Letters of recommendation offer insight to a prospective student's potential for law school success and provide information about the candidate that is not reflected in other parts of the application. Letters can comment on the applicant's intellectual capacity, analytic and communication skills, and character traits. Although academic letters are preferred, letters submitted by the candidate's employer or supervisor is accepted. Letters from family members or family friends are strongly discouraged.
Applicants must answer questions #1-9 on the "Disclosures" section of the application. Applicants who answer "yes" to questions #2-9 on the "Disclosures" section must provide a written explanation of their response. Applications with "yes" responses that do not provide written explanations are considered incomplete and will not be reviewed.
The application form requires disclosure of any charge or conviction of any felony or misdemeanor or other offense, with the sole exception of a minor traffic offense. Conviction for DUI (or any other alcohol or drug-related offense) is not a minor traffic offense. Conviction may be a legal consequence of (1) a verdict of guilty after trial by judge or jury, (2) a plea of guilty or (3) a plea of nolo contendere. You must disclose this information even if your record has been sealed or expunged.
Applicants are advised that bar examiners will receive official reports of convictions from law enforcement agencies. Failure to disclose a charge or conviction on this application may result in dismissal from school, revocation of any degree awarded, and the denial of admission to the bar.
Qualifications for Admission to the Bar
In addition to a bar examination, there are character, fitness, and other qualifications for admission to the bar in every U.S. jurisdiction. Applicants are encouraged to determine the requirements for any jurisdiction in which they intend to seek admission by contacting the jurisdiction. Addresses for all relevant agencies are available through the National Conference of Bar Examiners.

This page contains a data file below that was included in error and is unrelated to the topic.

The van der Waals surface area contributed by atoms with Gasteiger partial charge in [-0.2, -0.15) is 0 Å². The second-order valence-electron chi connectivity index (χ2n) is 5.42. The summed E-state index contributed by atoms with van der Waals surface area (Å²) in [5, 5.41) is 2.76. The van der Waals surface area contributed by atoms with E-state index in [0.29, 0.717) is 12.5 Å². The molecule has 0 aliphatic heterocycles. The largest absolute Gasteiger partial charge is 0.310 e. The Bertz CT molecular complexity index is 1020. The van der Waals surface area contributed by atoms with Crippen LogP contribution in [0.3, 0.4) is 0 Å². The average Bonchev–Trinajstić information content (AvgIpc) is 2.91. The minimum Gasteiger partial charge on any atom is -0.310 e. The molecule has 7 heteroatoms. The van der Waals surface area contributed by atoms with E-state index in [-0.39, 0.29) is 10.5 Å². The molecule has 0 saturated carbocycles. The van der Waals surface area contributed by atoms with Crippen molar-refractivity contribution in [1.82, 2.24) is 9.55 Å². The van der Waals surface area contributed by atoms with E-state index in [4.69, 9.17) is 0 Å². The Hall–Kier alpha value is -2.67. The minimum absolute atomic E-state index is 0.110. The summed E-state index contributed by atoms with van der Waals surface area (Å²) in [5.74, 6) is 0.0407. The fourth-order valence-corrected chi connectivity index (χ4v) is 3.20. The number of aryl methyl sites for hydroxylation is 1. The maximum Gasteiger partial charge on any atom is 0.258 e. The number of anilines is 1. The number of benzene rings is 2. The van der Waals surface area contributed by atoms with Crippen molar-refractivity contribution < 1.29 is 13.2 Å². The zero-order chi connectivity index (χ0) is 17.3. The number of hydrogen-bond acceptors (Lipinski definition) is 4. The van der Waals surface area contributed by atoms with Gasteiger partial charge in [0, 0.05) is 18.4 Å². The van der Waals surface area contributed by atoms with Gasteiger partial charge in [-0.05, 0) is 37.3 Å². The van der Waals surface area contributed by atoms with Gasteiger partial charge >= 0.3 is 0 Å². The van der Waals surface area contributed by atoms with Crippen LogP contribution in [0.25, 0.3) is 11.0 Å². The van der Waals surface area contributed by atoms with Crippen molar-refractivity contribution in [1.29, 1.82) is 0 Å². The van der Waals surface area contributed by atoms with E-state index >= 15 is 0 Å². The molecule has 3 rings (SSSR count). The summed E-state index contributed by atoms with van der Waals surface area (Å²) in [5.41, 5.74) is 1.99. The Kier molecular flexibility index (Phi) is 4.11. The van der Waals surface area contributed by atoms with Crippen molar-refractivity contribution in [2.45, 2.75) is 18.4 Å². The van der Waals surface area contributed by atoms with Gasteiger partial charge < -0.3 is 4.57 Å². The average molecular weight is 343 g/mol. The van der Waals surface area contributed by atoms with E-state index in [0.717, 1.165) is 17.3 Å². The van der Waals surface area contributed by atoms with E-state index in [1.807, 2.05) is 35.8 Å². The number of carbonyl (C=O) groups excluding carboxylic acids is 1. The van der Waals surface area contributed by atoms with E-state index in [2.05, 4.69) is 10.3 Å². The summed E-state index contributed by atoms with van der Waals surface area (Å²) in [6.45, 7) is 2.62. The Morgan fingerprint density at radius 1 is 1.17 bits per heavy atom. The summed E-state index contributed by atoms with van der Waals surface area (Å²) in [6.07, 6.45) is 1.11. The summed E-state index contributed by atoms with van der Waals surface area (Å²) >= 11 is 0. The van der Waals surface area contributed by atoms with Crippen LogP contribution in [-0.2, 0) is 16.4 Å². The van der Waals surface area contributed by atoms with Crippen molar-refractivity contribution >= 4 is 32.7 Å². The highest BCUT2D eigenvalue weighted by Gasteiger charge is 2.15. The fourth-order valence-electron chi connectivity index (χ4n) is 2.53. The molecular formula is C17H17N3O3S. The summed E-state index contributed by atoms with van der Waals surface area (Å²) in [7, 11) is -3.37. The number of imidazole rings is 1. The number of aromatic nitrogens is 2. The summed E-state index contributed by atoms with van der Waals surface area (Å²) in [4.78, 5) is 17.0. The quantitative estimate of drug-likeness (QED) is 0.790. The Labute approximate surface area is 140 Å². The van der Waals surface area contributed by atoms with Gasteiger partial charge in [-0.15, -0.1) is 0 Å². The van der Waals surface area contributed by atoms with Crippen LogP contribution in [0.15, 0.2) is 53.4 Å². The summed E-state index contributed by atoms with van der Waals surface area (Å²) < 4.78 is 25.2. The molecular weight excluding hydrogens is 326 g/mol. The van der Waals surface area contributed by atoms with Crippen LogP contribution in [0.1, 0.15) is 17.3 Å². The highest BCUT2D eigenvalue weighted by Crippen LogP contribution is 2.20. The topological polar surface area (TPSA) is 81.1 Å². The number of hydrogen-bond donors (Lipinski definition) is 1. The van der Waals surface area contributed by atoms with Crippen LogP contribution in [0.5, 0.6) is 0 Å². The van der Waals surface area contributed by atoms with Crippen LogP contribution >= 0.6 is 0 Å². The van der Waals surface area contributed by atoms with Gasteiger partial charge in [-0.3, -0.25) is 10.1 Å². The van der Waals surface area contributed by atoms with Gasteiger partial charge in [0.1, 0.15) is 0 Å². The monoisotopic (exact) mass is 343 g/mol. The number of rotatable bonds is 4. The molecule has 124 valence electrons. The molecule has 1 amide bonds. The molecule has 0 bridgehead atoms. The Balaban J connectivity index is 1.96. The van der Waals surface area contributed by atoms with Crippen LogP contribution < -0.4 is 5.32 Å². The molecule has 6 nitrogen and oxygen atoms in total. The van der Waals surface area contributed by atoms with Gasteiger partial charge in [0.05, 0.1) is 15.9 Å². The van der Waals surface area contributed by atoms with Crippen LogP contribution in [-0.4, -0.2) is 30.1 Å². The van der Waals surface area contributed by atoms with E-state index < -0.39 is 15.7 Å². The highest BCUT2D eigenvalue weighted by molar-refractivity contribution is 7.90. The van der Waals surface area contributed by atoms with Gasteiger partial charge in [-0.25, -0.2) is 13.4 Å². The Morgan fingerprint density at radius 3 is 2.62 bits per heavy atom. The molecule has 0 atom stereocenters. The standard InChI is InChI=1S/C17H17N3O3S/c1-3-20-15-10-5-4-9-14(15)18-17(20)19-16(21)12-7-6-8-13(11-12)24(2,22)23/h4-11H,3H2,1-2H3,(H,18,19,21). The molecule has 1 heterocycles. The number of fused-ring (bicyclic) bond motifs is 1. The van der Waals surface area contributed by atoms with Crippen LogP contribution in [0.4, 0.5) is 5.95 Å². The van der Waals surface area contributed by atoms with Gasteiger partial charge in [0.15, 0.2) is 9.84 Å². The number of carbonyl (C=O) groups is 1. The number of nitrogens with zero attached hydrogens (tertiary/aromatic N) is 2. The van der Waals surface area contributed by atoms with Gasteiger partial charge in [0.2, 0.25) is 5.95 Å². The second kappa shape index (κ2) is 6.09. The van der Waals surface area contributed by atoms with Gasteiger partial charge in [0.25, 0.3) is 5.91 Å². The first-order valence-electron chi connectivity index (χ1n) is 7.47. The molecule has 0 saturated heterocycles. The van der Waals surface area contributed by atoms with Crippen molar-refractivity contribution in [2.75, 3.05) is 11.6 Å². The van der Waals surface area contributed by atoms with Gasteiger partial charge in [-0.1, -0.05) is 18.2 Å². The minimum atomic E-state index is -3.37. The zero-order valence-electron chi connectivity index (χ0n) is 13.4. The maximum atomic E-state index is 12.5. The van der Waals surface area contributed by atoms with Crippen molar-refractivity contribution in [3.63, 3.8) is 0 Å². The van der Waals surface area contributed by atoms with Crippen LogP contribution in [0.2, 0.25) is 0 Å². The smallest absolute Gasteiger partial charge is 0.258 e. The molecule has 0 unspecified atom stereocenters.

Applicants are strongly encouraged to submit a résumé. Résumés should not exceed two typed pages and may include: education information (including honors and awards), employment history, extracurricular or community activities, military service, publications, special achievements, etc.
Loyola Law School admits qualified students of any race, color, national or ethnic origin, sex, age, disability, religion, sexual orientation, and gender identity to all the rights, privileges, programs, and activities generally accorded or made available to students at the law school. Consistent with its obligations under the law, Loyola Law School prohibits unlawful discrimination on the basis of race, color, national or ethnic origin, sex, age, disability, religion, sexual orientation, gender identity, veteran status or any other characteristic protected by applicable law in the administration of the law school's programs and activities, including hiring, compensation, work assignments and promotion. Loyola Law School also prohibits unlawful harassment including sexual harassment and sexual violence. For inquiries regarding this nondiscrimination policy contact Loyola Law School’s Director of Human Resources/Deputy Title IX Coordinator at (213) 736-1415 or the University’s Title IX Coordinator at (310) 568-6105.